Skip to main content
ARS Home » Southeast Area » Miami, Florida » Subtropical Horticulture Research » Research » Publications at this Location » Publication #337675

Research Project: Methyl Bromide Replacement: Mitigation of the Invasive Pest Threat from the American Tropics and Subtropics

Location: Subtropical Horticulture Research

Title: Assessing the anticancer effects associated with food products and/or nutraceuticals using in vitro and in vivo preclinical development-related pharmacological tests.

item LEFANC, FLORENCE - Free University Of Brussels
item Tabanca, Nurhayat
item KISS, ROBERT - Fonds National De La Recherche Scientifique, Belgium

Submitted to: Seminars in Cancer Biology
Publication Type: Peer Reviewed Journal
Publication Acceptance Date: 6/4/2017
Publication Date: 6/4/2017
Citation: Lefanc, F., Tabanca, N., Kiss, R. 2017. Assessing the anticancer effects associated with food products and/or nutraceuticals using in vitro and in vivo preclinical development-related pharmacological tests. Seminars in Cancer Biology.(serial online)

Interpretive Summary: A cancer protective effect from plant-derived foods would support a cancer protective effect. Many phytochemicals have been shown to be biologically active and they may interact to prevent cancer formation or cancer progress. Experimental studies have provided growing evidence for the beneficial action of naturally occurring bioactive compounds on multiple cancer-related biological pathways including differentiation, proliferation, cell cycling, and apoptosis, angiogenesis, oxidative stress, and inflammation. These various active components may interact additively or synergistically to protect against cancer. However, much more data are needed before any of these associations can be used to support specific health recommendations.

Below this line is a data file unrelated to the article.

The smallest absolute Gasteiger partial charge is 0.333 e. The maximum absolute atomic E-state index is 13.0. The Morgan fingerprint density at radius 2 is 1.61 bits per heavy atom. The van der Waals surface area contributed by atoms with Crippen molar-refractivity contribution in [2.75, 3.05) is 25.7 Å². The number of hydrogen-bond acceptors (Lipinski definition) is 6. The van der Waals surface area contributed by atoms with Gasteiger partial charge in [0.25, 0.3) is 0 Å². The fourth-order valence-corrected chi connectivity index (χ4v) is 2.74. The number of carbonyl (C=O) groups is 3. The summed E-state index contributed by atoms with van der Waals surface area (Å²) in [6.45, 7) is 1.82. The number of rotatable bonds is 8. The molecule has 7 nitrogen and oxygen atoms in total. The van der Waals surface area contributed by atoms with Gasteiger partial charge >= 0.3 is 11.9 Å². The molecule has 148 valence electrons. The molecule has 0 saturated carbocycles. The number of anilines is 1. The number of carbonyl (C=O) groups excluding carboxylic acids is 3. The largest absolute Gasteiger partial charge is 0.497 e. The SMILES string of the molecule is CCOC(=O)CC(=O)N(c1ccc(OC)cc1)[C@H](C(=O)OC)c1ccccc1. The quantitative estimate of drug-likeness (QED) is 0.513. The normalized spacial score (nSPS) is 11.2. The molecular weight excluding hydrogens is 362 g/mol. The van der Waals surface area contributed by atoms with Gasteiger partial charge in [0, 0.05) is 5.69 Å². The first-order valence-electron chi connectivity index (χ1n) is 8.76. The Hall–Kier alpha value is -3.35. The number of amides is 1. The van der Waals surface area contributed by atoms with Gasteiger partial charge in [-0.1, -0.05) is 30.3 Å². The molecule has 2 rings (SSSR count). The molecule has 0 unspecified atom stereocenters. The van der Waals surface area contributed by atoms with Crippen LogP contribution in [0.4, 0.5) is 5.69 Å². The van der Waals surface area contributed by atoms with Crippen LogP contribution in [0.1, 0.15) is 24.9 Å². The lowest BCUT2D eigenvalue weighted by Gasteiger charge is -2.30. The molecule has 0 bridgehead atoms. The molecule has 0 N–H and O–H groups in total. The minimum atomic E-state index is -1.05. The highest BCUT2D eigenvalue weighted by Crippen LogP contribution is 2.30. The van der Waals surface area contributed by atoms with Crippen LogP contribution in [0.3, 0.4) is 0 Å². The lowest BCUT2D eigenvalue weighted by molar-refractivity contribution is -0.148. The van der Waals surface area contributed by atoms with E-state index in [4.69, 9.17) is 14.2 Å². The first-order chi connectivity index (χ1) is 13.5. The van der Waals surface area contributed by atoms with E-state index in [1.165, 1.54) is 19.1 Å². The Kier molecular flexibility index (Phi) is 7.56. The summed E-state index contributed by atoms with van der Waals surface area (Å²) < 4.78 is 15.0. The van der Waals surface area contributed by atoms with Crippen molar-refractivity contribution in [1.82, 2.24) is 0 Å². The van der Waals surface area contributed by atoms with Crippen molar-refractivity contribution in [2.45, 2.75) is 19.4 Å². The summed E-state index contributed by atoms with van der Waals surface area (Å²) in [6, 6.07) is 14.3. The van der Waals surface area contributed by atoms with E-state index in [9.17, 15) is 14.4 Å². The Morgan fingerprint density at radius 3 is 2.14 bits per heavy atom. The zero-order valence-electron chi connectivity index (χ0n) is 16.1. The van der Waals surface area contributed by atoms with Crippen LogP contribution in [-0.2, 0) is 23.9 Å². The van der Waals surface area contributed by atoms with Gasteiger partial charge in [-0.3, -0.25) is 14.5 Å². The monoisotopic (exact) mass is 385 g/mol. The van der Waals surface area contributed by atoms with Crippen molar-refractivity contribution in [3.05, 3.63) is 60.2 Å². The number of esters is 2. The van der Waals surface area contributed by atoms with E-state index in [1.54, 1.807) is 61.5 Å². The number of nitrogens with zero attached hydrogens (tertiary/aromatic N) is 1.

Technical Abstract: The current review is part of a special issue entitled “Role of dietary pattern, foods, nutrients and nutraceuticals in supporting cancer prevention and treatment”; it deals with the description of a pharmacological strategy aiming to actually determine the potential contribution of food-related components as anticancer agents against established cancer. This means that the current review does not relate to chemoprevention, which is a subject analyzed in several other reviews of the current special issue. The current review thus focuses on i) the biological events that currently represent a barrier against any type of treatments to cure certain types of cancers, including mainly metastatic ones, ii) the in vitro and in vivo pharmacological pre-clinical tests that could be used to analyze the real potential anticancer effects of food-related components, and iii) some examples of food-related components with actual anticancer effects. Therefore, the current review does not represent a catalog-based listing of food-related components with more or less anticancer activity but a pharmacological strategy with the help of which any researcher can challenge the potential anticancer activity of any food-related components. The current review also highlights the fact that cancer patients undergoing chemotherapy and/or radiotherapy should restrain the use of “food complements” without an actual supervision by a medical nutritionist. In contrast, an equilibrated diet including among others the food-related components listed in the current review should be beneficial for cancer patients who are not undergoing chemotherapy and/or radiotherapy.